Relevant to the question about whether Offill intentionally participated in the conspiracy, Stocker's testimony about the conspiracy's fraudulent nature and illegality would be helpful to the jury because it shed light, based on Stocker's personal knowledge of his own illegal conduct, on the nature and purpose of the conspiracy and Offill's interaction with Stocker in furthering its illegal aims. Cf. Certain Underwriters at Lloyd's, London v. Sinkovich, 232 F.3d 200, 204 (4th Cir.2000) (lay witness' testimony improper when not based on personal experience).
With respect to Offill's objection to statements by Stocker and Lindberg about their understandings of the term “underwriter,” of the requirements of security registration provisions, and of the conspiracy's compliance with them, the testimony was similarly relevant to the nature and illegality of the conspiracy. Stocker and Lindberg testified to their understanding of various securities law requirements in describing their involvement in the conspiracy and their interactions with Offill. Stocker used the phrases “a scheme or plan to evade registration requirements” and “investment intent” when testifying about the content of actual conversations he had with Offill. Stocker similarly defined his understanding of “underwriter,” which was particularly important to the jury's understanding of the conspiratorial conduct when Offill suggested to Stocker that he not give an opinion on whether Offill was an underwriter. Stocker stated that Offill had advised him to add legal phrases to the subscription agreement “in order to make the subscription agreement appear to comply with the law.” Whether Stocker's definition of “underwriter” was a legally correct one was irrelevant inasmuch as his understanding of the definition was the basis for the conspirators' efforts at circumventing securities laws requirements.
At bottom, we conclude that the district court acted well within its broad discretion to admit this testimony under Rule 701.
Offill challenges two other rulings by the district court made during trial, neither of which merits extensive discussion. The court admitted subsequent acts evidence concerning Offill's involvement in a transaction that occurred in late 2006 and early 2007. This evidence, however, was admissible under Federal Rule of Evidence 404(b) and the four-part test that we articulated with respect to that rule in United States v. Queen, 132 F.3d 991 (4th Cir.1997).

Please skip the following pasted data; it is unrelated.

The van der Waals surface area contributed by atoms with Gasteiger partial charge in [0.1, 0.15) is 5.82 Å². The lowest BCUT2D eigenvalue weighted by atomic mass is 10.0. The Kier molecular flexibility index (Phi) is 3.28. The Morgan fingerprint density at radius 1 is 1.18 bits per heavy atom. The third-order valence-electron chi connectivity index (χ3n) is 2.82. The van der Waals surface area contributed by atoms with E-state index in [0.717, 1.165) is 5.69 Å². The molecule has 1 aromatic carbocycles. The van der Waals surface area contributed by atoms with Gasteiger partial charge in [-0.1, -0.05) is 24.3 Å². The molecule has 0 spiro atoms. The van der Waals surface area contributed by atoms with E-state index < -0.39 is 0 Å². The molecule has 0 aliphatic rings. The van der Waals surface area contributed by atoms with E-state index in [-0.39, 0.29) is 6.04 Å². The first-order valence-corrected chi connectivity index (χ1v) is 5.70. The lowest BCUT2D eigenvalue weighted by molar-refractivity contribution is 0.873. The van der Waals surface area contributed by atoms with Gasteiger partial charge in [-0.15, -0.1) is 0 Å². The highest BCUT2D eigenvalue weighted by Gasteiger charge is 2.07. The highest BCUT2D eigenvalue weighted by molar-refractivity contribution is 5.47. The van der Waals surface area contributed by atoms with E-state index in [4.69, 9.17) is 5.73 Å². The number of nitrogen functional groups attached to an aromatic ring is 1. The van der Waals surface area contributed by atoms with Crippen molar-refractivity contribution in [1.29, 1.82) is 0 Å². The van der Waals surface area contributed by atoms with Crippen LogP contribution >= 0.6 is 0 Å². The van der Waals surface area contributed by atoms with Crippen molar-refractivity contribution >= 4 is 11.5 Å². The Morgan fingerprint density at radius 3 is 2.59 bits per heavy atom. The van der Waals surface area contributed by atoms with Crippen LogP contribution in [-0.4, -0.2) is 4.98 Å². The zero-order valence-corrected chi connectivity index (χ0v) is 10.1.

Offill also contends that the district court erred in failing to give the jury an instruction on multiple conspiracies. Again we have reviewed the record and find ample evidence to support the district court's decision to give only a single conspiracy instruction. But even if Offill were correct, the failure to give a multiple jury instruction would have been of no moment in this case where all of the evidence presented at trial related to Offill and not to any other conspiracy of which Offill was not alleged to be a part. As we have previously recognized, the danger of an improper single conspiracy instruction stems from the possibility that “the jury was likely to transfer evidence from one conspiracy to a defendant involved in an unrelated conspiracy.” United States v. Kennedy, 32 F.3d 876, 883–84 & n. 1 (4th Cir.1994). But where, as here, a defendant is tried alone, there is no significant concern about spillover prejudice. Id. at 884.
Finally, Offill challenges his sentence as unreasonable. He argues first that the district court clearly erred in not reducing his offense level for a minimal or minor role in the conspiracy. In determining whether such an adjustment is warranted, a court looks to whether the defendant's conduct was “material or essential to committing the offense.” United States v. Blake, 571 F.3d 331, 352–53 (4th Cir.2009) (internal quotation marks omitted). In this case, the district court found that Offill's actions were clearly material and essential to the functioning of the conspiracy. Without his assistance in creating the documentation for the unregistered securities and in providing advice as to how to circumvent registration requirements, the other facets of the conspiracy could not have occurred. In addition, the evidence showed that Offill was intimately involved in the manipulation of sales to pump up the value of the unregistered securities before selling them to the public. These facts support the district court's refusal to reduce Offill's offense level for a minimal or minor role.